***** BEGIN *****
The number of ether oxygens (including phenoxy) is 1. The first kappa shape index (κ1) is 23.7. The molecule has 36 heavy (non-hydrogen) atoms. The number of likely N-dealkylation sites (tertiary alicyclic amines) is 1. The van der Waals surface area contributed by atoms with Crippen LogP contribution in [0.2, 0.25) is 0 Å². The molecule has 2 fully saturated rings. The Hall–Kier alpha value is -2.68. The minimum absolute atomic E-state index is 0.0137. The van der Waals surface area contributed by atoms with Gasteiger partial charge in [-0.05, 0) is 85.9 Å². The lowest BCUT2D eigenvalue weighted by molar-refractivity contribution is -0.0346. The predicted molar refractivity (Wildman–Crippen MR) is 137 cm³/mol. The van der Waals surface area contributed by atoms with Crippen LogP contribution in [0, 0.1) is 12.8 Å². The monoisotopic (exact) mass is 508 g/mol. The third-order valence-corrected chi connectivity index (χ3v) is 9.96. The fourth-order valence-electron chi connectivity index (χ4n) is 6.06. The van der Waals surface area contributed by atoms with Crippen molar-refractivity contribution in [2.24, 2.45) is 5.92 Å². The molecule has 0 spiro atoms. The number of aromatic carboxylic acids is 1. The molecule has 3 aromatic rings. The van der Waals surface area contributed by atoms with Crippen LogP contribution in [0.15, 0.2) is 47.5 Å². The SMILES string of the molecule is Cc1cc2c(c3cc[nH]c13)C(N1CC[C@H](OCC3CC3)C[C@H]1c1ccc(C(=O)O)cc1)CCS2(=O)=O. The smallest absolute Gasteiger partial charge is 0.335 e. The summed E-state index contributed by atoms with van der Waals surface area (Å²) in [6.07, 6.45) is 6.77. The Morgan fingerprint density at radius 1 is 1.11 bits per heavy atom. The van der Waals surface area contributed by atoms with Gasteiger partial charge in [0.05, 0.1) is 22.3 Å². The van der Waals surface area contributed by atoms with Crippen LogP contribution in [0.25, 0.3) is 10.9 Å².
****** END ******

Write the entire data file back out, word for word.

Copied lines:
The number of ether oxygens (including phenoxy) is 1. The first kappa shape index (κ1) is 23.7. The molecule has 36 heavy (non-hydrogen) atoms. The number of likely N-dealkylation sites (tertiary alicyclic amines) is 1. The van der Waals surface area contributed by atoms with Crippen LogP contribution in [0.2, 0.25) is 0 Å². The molecule has 2 fully saturated rings. The Hall–Kier alpha value is -2.68. The minimum absolute atomic E-state index is 0.0137. The van der Waals surface area contributed by atoms with Gasteiger partial charge in [-0.05, 0) is 85.9 Å². The lowest BCUT2D eigenvalue weighted by molar-refractivity contribution is -0.0346. The predicted molar refractivity (Wildman–Crippen MR) is 137 cm³/mol. The van der Waals surface area contributed by atoms with Crippen LogP contribution in [0, 0.1) is 12.8 Å². The monoisotopic (exact) mass is 508 g/mol. The third-order valence-corrected chi connectivity index (χ3v) is 9.96. The fourth-order valence-electron chi connectivity index (χ4n) is 6.06. The van der Waals surface area contributed by atoms with Crippen molar-refractivity contribution in [2.24, 2.45) is 5.92 Å². The molecule has 0 spiro atoms. The number of aromatic carboxylic acids is 1. The molecule has 3 aromatic rings. The van der Waals surface area contributed by atoms with Crippen LogP contribution in [0.15, 0.2) is 47.5 Å². The SMILES string of the molecule is Cc1cc2c(c3cc[nH]c13)C(N1CC[C@H](OCC3CC3)C[C@H]1c1ccc(C(=O)O)cc1)CCS2(=O)=O. The smallest absolute Gasteiger partial charge is 0.335 e. The summed E-state index contributed by atoms with van der Waals surface area (Å²) in [6.07, 6.45) is 6.77. The Morgan fingerprint density at radius 1 is 1.11 bits per heavy atom. The van der Waals surface area contributed by atoms with Gasteiger partial charge in [0.05, 0.1) is 22.3 Å². The van der Waals surface area contributed by atoms with Crippen LogP contribution in [0.25, 0.3) is 10.9 Å².